He cut into the hall, and now the living room has a colonnaded reading alcove Essay

By borrowing space from an adjacent hall, Berkeley architect Marc
Treib did away with his living room’s small, boxy feeling.
Openings in one wall extend sight lines out of the room, making it seem
larger. Treib created four openings in part of an existing
corridor’s wall, framing the extra space with an abstract
colonnade. The perforated wall still retains its function as a major
bearing structure.

The largest opening surrounds a reading alcove. Complete with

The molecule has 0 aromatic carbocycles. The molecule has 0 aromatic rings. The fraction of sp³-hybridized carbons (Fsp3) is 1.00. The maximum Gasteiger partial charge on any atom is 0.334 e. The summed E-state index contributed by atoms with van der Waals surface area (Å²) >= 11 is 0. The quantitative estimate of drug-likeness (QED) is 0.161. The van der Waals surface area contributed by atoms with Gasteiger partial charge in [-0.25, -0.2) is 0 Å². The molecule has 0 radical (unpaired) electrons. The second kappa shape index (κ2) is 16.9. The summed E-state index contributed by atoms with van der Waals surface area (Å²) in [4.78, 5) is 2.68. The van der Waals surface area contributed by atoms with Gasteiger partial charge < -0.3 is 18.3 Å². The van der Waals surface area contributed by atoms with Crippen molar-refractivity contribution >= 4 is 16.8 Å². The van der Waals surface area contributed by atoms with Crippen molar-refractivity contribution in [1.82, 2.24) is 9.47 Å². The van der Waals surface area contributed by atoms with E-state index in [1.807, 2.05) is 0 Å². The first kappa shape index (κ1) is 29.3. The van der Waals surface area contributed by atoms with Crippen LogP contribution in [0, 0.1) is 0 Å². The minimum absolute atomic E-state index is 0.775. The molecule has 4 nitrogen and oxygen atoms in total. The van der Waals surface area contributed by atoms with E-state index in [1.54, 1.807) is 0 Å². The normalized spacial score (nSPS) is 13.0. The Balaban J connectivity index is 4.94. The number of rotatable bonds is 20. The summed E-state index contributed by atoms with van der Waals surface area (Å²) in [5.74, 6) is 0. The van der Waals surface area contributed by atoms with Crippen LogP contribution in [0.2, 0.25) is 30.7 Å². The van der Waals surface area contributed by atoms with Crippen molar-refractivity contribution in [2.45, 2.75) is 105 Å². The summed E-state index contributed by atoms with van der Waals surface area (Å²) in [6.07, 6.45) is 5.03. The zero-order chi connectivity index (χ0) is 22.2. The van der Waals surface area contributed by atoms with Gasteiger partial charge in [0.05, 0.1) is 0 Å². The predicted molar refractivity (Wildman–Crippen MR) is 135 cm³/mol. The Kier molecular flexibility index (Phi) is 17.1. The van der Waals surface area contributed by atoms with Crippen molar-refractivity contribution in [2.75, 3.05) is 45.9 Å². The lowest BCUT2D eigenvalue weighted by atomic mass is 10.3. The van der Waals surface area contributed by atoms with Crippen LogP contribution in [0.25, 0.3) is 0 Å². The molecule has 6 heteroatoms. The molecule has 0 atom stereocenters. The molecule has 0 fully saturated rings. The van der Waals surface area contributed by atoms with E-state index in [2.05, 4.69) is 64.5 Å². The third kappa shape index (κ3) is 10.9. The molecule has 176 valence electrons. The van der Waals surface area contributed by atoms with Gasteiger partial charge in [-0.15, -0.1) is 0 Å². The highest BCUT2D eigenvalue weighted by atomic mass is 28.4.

bookshelves and a built-in sofa with storage compartments, the alcove
creates a new seating area, which permits a more open furniture
arrangement in the living room.

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Two other openings are doorways. The fourth is blocked off with a
wall containing a translucent glass window, which lets more light into
the shortened hall while masking a view of the bathroom door behind. To
dramatize this wall, Treib created a distinctive surface by using wide
strips of fir plywood banded with narrower strips of birch ply.

To make the colonnade, Treib used 2-by-4 framing covered with
gypsum board. He brushed it with alternating strokes of yellow and pink
paint, producing a mottled, almost marbled effect. He treats the
colonnade as a sort of stage flat, painting it different colors every


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